In this post I’m going to show you how to create multiple views in an Infopath form and to expose the view based off the status of a particular item in a workflow. This is part of the approval workflow I’ve discussed in earlier blog posts. By using views in forms, you can create an approval process where the approval occurs directly on the form.
This post won’t go into great detail about creating the forms and adding the fields. But I will say this:
You will want to have at least three different Infopath views:
- For when the item is first submitted
- For the approver
- After the item is approved & rejected
The way I designed the various views was backwards. That is, I designed the last view first. This made sense to me because this version of the view would have all the fields, including the fields for procurement and approval.
After I created the final view, I then add a new view (in Page Design, New View). I then simply copy and paste the fields from the third view into the new view (the one for the approver) and then delete fields not appropriate for that stage of the workflow. In this case, the approver has no need for the procurement section of the form, so I delete it.
I then repeat the process, ensuring to remove the approver section. Because the new view (the third one) is going to be the view used when an item is first submitted, therefore, no approver fields are necessary.
The only problem with doing it this way is you’ll want to make sure view three is as solid as possible because any change may need to be duplicated manually on the first and second views.
Here’s an example from the Approver view:
And here’s one from the default view (the one used when an item is submitted):
Notice the absence of the approval fields (Approved & Approved Date).
After you create all the views, you’ll need to create the form load rules. The rules determine the view that is displayed to the user. Before we do so, I guess I should mention you need a trigger field. In this case, it’s Request Status. This SharePoint field is populated by the workflow based off the stage; meaning, although it may be displayed on the form, the user cannot change its value.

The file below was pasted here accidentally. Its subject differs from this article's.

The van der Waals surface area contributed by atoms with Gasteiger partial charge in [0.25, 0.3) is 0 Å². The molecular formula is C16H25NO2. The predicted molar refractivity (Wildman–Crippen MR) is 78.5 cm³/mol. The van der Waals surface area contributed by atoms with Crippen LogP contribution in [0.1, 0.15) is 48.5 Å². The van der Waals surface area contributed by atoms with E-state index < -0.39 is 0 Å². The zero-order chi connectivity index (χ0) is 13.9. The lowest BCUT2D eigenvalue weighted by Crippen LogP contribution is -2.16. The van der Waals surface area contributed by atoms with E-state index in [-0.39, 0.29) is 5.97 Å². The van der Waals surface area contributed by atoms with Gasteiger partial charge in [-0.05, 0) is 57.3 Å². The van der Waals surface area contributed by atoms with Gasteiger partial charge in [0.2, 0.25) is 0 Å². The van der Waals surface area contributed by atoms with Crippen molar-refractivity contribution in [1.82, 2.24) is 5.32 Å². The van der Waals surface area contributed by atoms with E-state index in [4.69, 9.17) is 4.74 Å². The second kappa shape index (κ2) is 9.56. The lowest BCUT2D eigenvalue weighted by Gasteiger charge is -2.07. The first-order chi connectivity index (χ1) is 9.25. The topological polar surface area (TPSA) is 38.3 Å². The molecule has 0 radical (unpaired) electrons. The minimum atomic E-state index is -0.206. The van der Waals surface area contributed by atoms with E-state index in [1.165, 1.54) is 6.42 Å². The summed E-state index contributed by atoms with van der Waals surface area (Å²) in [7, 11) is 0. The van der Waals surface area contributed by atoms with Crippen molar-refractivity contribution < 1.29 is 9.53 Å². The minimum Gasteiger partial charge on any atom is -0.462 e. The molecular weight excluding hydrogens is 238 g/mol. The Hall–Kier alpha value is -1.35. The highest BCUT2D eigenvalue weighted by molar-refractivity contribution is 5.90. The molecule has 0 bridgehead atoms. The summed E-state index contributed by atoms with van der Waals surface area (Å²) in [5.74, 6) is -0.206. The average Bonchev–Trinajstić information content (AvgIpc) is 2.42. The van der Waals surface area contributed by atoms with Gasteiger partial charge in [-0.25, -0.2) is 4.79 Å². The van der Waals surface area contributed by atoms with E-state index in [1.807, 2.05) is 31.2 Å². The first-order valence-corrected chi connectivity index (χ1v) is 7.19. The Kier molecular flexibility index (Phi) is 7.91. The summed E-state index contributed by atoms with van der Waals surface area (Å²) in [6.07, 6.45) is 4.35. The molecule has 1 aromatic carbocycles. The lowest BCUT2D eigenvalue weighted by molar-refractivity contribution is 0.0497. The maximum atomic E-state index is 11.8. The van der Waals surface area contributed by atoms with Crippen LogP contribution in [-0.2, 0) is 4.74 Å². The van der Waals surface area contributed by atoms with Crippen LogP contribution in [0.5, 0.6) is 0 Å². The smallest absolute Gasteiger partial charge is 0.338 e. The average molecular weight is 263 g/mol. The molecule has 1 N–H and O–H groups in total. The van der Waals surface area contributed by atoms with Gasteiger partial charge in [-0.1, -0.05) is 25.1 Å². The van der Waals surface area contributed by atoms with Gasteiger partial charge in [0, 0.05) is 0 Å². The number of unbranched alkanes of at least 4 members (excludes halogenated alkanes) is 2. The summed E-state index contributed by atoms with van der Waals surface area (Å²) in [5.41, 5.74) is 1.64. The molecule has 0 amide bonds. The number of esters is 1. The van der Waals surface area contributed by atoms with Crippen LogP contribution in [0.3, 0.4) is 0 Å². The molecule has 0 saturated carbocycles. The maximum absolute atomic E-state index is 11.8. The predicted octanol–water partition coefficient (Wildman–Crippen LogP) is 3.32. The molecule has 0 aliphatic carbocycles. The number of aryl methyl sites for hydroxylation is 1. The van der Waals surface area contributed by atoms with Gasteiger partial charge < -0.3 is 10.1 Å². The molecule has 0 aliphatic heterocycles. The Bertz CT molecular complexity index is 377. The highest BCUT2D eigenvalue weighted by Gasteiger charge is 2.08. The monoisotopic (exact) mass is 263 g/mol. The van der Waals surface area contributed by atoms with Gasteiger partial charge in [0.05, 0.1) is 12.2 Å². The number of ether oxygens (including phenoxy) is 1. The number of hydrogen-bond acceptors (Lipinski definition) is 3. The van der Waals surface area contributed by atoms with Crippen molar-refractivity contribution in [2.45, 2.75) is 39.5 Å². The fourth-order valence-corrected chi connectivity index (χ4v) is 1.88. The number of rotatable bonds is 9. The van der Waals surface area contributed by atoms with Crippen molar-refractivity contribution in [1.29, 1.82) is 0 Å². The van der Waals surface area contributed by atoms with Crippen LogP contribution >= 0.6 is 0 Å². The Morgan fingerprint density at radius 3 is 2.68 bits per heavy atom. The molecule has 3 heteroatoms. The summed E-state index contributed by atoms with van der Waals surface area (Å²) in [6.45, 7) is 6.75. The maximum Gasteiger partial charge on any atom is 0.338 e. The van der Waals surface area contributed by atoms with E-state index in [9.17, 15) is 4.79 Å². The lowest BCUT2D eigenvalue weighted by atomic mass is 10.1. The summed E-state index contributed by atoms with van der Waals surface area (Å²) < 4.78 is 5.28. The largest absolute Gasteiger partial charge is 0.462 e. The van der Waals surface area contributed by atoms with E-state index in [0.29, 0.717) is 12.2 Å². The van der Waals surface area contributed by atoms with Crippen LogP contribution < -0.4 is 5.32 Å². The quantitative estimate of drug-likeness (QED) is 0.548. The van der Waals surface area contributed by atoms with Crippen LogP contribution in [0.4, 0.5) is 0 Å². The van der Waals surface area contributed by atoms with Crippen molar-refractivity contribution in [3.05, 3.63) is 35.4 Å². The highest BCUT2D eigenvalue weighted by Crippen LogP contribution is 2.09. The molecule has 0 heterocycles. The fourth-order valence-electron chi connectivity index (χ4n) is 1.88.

For this example, we’ll need four possible values for Request Status:
- New Request
- Awaiting Approval
- Awaiting Procurement
In a real-world example you may need more, but these four will get the idea across. The default value should be the first stage, “New Request.” After the request is made, the workflow changes the value to “Awaiting Approval.”
When the item opens, InfoPath needs to know what view of the form to open. Is this a new item or is it awaiting approval?
So on the ribbon bar, click the Data tab and then Form Load (in the Rules section).
In the Rules pane, click New > Action.
In the Details for box, change the name from Rule-whatever to something that makes sense.
Click the default condition so the Condition properties pop-up appears. This is all pretty self-explanatory (if you got this far). Basically, you want the rule to read: Status field is equal to “New Request.”
Next to Run these actions, click Add and then click Switch Views.
Change the View to your default view (in this case, Edit item).
When you are finished, the rule should look similar to this:
Go ahead and create a new rule for the next status (“Awaiting Approval”) in a similar fashion.
When you’ve finished creating the rules, publish the form.
Personally, when I test a form, I leave the ability for users to change the view (in the form toolbar when viewed in SharePoint). This way I can switch views as I test the workflow. When it’s ready to go live, I remove the option to change views. This eliminates any potential confusion.
Also, depending on the number of views in relation to the number of possible status values, it may be more expedient to use Not Equal to when creating the condition. To clarify this point, consider this (non-world) example.
There are two views, but there are five stages of the workflow. One view is showed during the first stage, the second view any time thereafter. Rather than creating five different rules, create one that simply reads:
If Status NOT EQUAL to the first stage
The action would be:
Switch to view: Second View
Basically, if the item is on any stage but the first, show the second view.
You can use views to solve many solutions involving forms. Using a trigger field allows the choice of view to be determined by various stages in a workflow. Using views this way allows you to craft a solution that is efficient for all end users.